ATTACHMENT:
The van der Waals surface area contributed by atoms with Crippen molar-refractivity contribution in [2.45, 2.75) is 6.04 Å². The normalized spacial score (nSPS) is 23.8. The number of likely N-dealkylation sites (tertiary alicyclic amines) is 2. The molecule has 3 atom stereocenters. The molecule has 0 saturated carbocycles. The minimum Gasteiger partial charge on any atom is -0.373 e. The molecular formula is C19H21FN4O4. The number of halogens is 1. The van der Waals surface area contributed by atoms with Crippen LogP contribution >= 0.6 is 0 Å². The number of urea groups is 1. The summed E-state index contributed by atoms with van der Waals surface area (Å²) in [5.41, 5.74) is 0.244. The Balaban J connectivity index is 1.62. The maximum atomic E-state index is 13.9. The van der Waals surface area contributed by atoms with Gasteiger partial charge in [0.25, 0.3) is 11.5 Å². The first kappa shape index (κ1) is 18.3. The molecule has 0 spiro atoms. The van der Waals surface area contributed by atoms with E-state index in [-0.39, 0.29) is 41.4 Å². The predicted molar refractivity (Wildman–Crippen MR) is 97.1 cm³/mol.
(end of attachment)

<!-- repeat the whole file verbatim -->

The van der Waals surface area contributed by atoms with Crippen molar-refractivity contribution in [2.45, 2.75) is 6.04 Å². The normalized spacial score (nSPS) is 23.8. The number of likely N-dealkylation sites (tertiary alicyclic amines) is 2. The molecule has 3 atom stereocenters. The molecule has 0 saturated carbocycles. The minimum Gasteiger partial charge on any atom is -0.373 e. The molecular formula is C19H21FN4O4. The number of halogens is 1. The van der Waals surface area contributed by atoms with Crippen LogP contribution >= 0.6 is 0 Å². The number of urea groups is 1. The summed E-state index contributed by atoms with van der Waals surface area (Å²) in [5.41, 5.74) is 0.244. The Balaban J connectivity index is 1.62. The maximum atomic E-state index is 13.9. The van der Waals surface area contributed by atoms with Gasteiger partial charge in [0.25, 0.3) is 11.5 Å². The first kappa shape index (κ1) is 18.3. The molecule has 0 spiro atoms. The van der Waals surface area contributed by atoms with E-state index in [-0.39, 0.29) is 41.4 Å². The predicted molar refractivity (Wildman–Crippen MR) is 97.1 cm³/mol.